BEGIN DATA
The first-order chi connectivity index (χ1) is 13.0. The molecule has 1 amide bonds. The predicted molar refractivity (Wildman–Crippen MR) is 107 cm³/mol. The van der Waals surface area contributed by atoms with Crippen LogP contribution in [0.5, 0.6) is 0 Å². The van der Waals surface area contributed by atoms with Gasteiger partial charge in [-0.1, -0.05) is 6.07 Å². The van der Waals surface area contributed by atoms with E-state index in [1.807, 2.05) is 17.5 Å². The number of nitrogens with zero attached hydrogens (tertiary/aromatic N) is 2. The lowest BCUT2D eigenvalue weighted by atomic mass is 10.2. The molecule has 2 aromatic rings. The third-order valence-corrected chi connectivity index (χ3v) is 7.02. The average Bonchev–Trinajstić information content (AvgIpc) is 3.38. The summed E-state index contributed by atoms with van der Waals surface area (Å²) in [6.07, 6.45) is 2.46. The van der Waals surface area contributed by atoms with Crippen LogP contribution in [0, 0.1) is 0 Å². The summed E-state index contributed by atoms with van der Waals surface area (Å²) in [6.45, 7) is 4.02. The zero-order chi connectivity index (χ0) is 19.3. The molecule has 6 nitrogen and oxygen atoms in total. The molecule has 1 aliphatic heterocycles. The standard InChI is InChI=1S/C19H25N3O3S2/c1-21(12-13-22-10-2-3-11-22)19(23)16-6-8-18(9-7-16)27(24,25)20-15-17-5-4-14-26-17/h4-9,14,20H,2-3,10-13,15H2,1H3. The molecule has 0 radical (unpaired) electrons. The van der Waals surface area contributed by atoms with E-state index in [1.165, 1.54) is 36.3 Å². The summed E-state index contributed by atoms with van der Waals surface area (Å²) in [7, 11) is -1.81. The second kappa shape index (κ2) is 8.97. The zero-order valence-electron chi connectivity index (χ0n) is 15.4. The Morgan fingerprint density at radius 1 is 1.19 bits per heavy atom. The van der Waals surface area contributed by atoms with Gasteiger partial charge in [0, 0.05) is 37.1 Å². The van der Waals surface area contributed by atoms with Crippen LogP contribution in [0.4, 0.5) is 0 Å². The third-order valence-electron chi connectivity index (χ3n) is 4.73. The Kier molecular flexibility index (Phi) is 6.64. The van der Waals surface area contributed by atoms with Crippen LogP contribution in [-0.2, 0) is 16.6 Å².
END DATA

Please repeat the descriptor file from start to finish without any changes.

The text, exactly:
The first-order chi connectivity index (χ1) is 13.0. The molecule has 1 amide bonds. The predicted molar refractivity (Wildman–Crippen MR) is 107 cm³/mol. The van der Waals surface area contributed by atoms with Crippen LogP contribution in [0.5, 0.6) is 0 Å². The van der Waals surface area contributed by atoms with Gasteiger partial charge in [-0.1, -0.05) is 6.07 Å². The van der Waals surface area contributed by atoms with E-state index in [1.807, 2.05) is 17.5 Å². The number of nitrogens with zero attached hydrogens (tertiary/aromatic N) is 2. The lowest BCUT2D eigenvalue weighted by atomic mass is 10.2. The molecule has 2 aromatic rings. The third-order valence-corrected chi connectivity index (χ3v) is 7.02. The average Bonchev–Trinajstić information content (AvgIpc) is 3.38. The summed E-state index contributed by atoms with van der Waals surface area (Å²) in [6.07, 6.45) is 2.46. The van der Waals surface area contributed by atoms with Crippen LogP contribution in [0, 0.1) is 0 Å². The summed E-state index contributed by atoms with van der Waals surface area (Å²) in [6.45, 7) is 4.02. The zero-order chi connectivity index (χ0) is 19.3. The molecule has 6 nitrogen and oxygen atoms in total. The molecule has 1 aliphatic heterocycles. The standard InChI is InChI=1S/C19H25N3O3S2/c1-21(12-13-22-10-2-3-11-22)19(23)16-6-8-18(9-7-16)27(24,25)20-15-17-5-4-14-26-17/h4-9,14,20H,2-3,10-13,15H2,1H3. The molecule has 0 radical (unpaired) electrons. The van der Waals surface area contributed by atoms with E-state index in [1.165, 1.54) is 36.3 Å². The summed E-state index contributed by atoms with van der Waals surface area (Å²) in [7, 11) is -1.81. The second kappa shape index (κ2) is 8.97. The zero-order valence-electron chi connectivity index (χ0n) is 15.4. The Morgan fingerprint density at radius 1 is 1.19 bits per heavy atom. The van der Waals surface area contributed by atoms with Gasteiger partial charge in [0, 0.05) is 37.1 Å². The van der Waals surface area contributed by atoms with Crippen LogP contribution in [0.4, 0.5) is 0 Å². The third-order valence-electron chi connectivity index (χ3n) is 4.73. The Kier molecular flexibility index (Phi) is 6.64. The van der Waals surface area contributed by atoms with Crippen LogP contribution in [-0.2, 0) is 16.6 Å².